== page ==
Bottom Line: Because of the significant decline in natural gas prices, we can expect lower electricity prices, and lower home heating costs this winter, and in fact it's already happening. From a USA Today story:

Here's a bright spot in an ailing economy: Electricity prices are falling in many areas.

The sharp drop in natural gas prices and, to a lesser extent, oil prices is slashing electric rates across big swaths of the USA. Utilities in the Northeast, Texas, Florida, the Mid-Atlantic and California rely heavily on natural-gas-fired power plants to generate electricity.

Natural gas prices have plummeted as the anemic economy has dampened consumption. Also, natural gas resources jumped this year as producers found ways to unearth fresh supplies embedded in shale rock.

Update 1: The prices in the chart are for "Natural Gas Wellhead Price West Texas (US$/MCF)" from Global Financial Data (paid subscription required). In the interest of space, I left off "West Texas" from the title of the original graph for this post, but have now added it in response to the first comment.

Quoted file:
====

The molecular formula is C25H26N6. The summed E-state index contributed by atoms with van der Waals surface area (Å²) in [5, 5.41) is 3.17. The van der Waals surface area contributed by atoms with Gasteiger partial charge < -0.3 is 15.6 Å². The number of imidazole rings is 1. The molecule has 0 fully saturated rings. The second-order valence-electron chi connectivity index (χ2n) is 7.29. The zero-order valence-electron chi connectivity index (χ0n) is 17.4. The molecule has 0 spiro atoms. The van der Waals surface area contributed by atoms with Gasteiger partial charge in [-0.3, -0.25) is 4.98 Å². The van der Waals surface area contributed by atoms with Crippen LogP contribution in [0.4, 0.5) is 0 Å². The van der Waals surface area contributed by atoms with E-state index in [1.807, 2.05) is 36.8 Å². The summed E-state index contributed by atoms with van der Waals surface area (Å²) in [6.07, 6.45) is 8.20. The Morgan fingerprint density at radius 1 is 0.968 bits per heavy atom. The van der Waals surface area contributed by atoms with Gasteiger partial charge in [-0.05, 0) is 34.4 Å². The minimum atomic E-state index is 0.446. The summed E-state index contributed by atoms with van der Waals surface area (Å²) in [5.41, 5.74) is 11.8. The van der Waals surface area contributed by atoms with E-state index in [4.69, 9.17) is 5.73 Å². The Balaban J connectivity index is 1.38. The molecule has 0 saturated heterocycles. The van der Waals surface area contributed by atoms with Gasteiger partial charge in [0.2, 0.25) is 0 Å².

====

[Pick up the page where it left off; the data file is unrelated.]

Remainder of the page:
Update 2: In an email, an energy economist writes "Starting in April of this year, utilities were filling their storage fields and reservoirs with high-priced gas in order to have plenty of supplies on hand for winter demand. Consumers will be charged the price the utilities paid for the gas when they put it in storage earlier this year. I fear you may be giving residential natural gas users false hope by implying they will be paying lower prices for their gas this winter. It's more likely that they'll pay more than they did last winter."

Equality of Opportunity vs. Equality of Outcome